Do you wait until you feel an aching in your stomach before firing up the grill and cooking dinner and then eat until you are ready to burst? Do you turn to food as a coping mechanism when you feel emotionally overwhelmed? Does chocolate cake or a pizza slice make you feel happy and like you’re on top of the world?
Self-awareness is crucial to a healthy diet and lifestyle, particularly when it comes to what you’re eating and why you’re eating it. In this post, we’ll be discussing three different types of eating (pleasure, emotional, and dysfunctional) and how to overcome each.
Eating For Pleasure
According to Harvard Health, eating for pleasure is sometimes called “hedonic eating.” This type of eating occurs when you crave a particular food because it makes you “feel good,” both physically and emotionally. Pleasure eating is more psychological than physical.
Pleasure eating will come from food triggers, and often, your “guilty pleasures” are unhealthy foods like ice cream or pizza. As you’re eating what you crave, your body will release the hunger hormone called ghrelin. The ghrelin release tells your body that you’re still hungry, even though your stomach is filling up quickly.
Your favorite foods will also activate your brain’s reward system, just like drugs do, forcing the release of feel-good hormones that boost your mood. You learn to love this “high” feeling and turn to the food whenever you want to feel great. This trigger-reward system was created by habit, which luckily means it can be re-wired!
The clear indicators that you’re eating for pleasure are: You eat unhealthy foods, you eat in excess, you feel good afterward, and you have strong cravings that you feel you cannot control or ignore.
We all face strong emotions in life, whether they’re positive or negative. Many people cope with extreme emotions through healthy coping mechanisms like exercise, reading, art, or music. But, according to the Mayo Clinic, it’s not unusual to turn to food for these same benefits.
Here’s how it works.
Something stressful or emotional happens, such as stress on the job, a looming divorce, unemployment, or even your upcoming wedding. Food has always been there for you when people weren’t, so you order your favorite food (pizza, ice cream, burgers, etc.). You begin eating to fill the void, and you continue eating well-after you’re satiated.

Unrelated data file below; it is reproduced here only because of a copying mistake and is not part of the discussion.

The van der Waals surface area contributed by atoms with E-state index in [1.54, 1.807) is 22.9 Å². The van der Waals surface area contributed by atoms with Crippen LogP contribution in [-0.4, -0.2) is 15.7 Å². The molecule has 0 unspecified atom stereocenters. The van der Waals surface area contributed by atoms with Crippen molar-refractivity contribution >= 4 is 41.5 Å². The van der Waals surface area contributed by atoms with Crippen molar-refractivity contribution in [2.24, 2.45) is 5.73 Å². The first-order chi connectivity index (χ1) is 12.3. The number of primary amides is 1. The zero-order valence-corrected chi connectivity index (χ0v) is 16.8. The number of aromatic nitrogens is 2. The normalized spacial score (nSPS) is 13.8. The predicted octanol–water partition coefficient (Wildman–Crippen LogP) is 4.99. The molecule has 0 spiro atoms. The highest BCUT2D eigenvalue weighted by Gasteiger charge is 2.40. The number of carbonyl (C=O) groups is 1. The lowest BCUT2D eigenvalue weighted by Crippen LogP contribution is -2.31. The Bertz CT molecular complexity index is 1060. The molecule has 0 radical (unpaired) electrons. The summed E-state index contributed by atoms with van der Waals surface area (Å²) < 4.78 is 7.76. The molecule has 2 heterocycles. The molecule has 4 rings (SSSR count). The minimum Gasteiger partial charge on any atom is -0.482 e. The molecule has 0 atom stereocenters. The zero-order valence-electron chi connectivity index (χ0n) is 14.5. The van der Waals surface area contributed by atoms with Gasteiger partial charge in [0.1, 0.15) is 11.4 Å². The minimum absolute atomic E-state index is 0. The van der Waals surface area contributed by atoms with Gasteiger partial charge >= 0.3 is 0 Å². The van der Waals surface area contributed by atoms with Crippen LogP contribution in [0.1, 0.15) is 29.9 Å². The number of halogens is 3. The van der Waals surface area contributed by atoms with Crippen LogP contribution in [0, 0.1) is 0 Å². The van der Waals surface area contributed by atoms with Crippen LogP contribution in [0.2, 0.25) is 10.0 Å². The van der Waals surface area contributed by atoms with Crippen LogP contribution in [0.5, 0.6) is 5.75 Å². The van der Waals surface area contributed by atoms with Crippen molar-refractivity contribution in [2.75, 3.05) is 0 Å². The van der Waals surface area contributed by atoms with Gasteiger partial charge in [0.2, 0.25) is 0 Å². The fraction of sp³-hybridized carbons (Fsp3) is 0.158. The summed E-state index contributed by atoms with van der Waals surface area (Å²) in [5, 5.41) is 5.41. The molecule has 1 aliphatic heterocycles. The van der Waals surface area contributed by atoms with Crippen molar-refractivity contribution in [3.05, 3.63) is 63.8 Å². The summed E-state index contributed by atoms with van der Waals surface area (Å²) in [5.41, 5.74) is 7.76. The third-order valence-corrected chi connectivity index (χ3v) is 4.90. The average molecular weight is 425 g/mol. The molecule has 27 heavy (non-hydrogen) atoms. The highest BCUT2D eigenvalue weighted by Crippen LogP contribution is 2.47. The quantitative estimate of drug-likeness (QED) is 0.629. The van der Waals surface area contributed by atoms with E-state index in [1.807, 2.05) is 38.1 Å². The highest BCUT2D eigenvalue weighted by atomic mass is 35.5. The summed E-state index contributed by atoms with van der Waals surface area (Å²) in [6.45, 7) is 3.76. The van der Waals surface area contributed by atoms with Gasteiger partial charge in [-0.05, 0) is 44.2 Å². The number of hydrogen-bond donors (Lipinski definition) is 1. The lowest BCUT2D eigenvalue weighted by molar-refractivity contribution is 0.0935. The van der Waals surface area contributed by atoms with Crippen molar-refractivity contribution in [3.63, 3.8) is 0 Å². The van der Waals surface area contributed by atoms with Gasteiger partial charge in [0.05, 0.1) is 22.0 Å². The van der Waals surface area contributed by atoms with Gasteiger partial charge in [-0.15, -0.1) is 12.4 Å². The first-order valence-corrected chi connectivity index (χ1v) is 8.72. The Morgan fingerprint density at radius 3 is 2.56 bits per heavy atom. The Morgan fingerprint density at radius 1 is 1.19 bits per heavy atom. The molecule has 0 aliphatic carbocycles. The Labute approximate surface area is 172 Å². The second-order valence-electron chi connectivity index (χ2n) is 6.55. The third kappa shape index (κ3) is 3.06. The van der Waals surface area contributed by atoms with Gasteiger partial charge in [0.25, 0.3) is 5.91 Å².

To figure out if you’re eating for emotional reasons, think about what happens right before you eat to excess. Are you feeling bored, sad, lonely, or angry? If so, you may be using food to cope with your emotions.
Dysfunctional eating will take the most significant toll on both your physical and emotional health. Rather than eating when you’re hungry, your eating pattern becomes a bit more erratic. Sometimes you go 12 to 48 hours without any type of sustenance (fasting). Other times, you’re consuming meals that contain thousands of calories in a single sitting.
There’s no consistency in your diet or eating patterns.
Most instances of dysfunctional eating will arise in those who have underlying eating disorders. For example, you might be on a 24-hour fast because you believe it’ll help you lose weight quickly and attain your “ideal” figure. Though, binge-eating isn’t uncommon if you’re a dysfunctional eater, as you may still be fighting cravings and food triggers.
The vital sign that your eating is dysfunctional is if you’re always at one extreme or another, whether you’re fasting for days or eating huge meals.
Now that you know why you’re eating what you’re eating, it’s time to do something about these unhealthy dietary patterns. Employing some non-food soothing strategies is a good place to start! These soothers, or coping skills, can help immediately by distracting you from the urge to eat, delaying the eating until you are physiologically hungry, and they disrupt the current pattern so that you can start to replace it with one that works for you.
Most importantly, give your body and mind time to adjust to your new eating patterns —and treat yourself with massive compassion when you give into your urges. Progress is not linear and change doesn’t happen overnight–and it is OKAY!
Self-compassion encourages mindfulness, or noticing your feelings without judgment; self-kindness, or talking to yourself in a soothing way; and common humanity, or thinking about how others might be suffering similarly.Rachel Simmons
To grab a helpful toolkit to help you plan out your soothers and try ones until something works, just click on the image below.